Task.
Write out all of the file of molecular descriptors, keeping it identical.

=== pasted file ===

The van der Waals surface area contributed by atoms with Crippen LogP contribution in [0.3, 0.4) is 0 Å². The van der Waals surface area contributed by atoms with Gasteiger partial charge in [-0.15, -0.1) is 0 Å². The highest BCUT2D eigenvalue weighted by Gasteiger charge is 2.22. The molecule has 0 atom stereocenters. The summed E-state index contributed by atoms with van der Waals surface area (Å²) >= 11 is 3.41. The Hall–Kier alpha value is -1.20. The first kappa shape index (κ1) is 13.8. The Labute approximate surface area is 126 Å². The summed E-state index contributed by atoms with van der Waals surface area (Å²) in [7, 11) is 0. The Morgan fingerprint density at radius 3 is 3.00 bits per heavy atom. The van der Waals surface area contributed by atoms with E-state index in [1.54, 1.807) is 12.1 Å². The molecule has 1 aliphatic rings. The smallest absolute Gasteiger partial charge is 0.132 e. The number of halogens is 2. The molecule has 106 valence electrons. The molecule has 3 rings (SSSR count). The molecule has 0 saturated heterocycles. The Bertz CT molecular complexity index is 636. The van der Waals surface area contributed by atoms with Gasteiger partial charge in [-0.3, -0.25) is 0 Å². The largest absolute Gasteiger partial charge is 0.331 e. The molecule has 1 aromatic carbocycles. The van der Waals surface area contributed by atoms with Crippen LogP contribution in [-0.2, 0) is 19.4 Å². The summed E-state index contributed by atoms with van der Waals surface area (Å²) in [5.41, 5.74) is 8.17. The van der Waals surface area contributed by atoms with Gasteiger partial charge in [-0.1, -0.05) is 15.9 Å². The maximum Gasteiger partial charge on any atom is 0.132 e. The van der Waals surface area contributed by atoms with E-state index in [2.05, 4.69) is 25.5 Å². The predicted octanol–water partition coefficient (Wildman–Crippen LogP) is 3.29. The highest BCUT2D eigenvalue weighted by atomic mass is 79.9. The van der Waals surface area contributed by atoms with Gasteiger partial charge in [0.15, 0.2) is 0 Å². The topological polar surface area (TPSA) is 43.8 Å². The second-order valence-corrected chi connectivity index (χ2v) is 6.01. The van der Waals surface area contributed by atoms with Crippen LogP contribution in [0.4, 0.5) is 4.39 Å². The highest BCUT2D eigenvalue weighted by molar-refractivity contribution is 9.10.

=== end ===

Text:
The van der Waals surface area contributed by atoms with Crippen LogP contribution in [0.3, 0.4) is 0 Å². The van der Waals surface area contributed by atoms with Gasteiger partial charge in [-0.15, -0.1) is 0 Å². The highest BCUT2D eigenvalue weighted by Gasteiger charge is 2.22. The molecule has 0 atom stereocenters. The summed E-state index contributed by atoms with van der Waals surface area (Å²) >= 11 is 3.41. The Hall–Kier alpha value is -1.20. The first kappa shape index (κ1) is 13.8. The Labute approximate surface area is 126 Å². The summed E-state index contributed by atoms with van der Waals surface area (Å²) in [7, 11) is 0. The Morgan fingerprint density at radius 3 is 3.00 bits per heavy atom. The van der Waals surface area contributed by atoms with E-state index in [1.54, 1.807) is 12.1 Å². The molecule has 1 aliphatic rings. The smallest absolute Gasteiger partial charge is 0.132 e. The number of halogens is 2. The molecule has 106 valence electrons. The molecule has 3 rings (SSSR count). The molecule has 0 saturated heterocycles. The Bertz CT molecular complexity index is 636. The van der Waals surface area contributed by atoms with Gasteiger partial charge in [-0.3, -0.25) is 0 Å². The largest absolute Gasteiger partial charge is 0.331 e. The molecule has 1 aromatic carbocycles. The van der Waals surface area contributed by atoms with Crippen LogP contribution in [-0.2, 0) is 19.4 Å². The summed E-state index contributed by atoms with van der Waals surface area (Å²) in [5.41, 5.74) is 8.17. The van der Waals surface area contributed by atoms with Gasteiger partial charge in [-0.1, -0.05) is 15.9 Å². The maximum Gasteiger partial charge on any atom is 0.132 e. The van der Waals surface area contributed by atoms with E-state index in [2.05, 4.69) is 25.5 Å². The predicted octanol–water partition coefficient (Wildman–Crippen LogP) is 3.29. The highest BCUT2D eigenvalue weighted by atomic mass is 79.9. The van der Waals surface area contributed by atoms with Gasteiger partial charge in [0.15, 0.2) is 0 Å². The topological polar surface area (TPSA) is 43.8 Å². The second-order valence-corrected chi connectivity index (χ2v) is 6.01. The van der Waals surface area contributed by atoms with Crippen LogP contribution in [0.4, 0.5) is 4.39 Å². The highest BCUT2D eigenvalue weighted by molar-refractivity contribution is 9.10.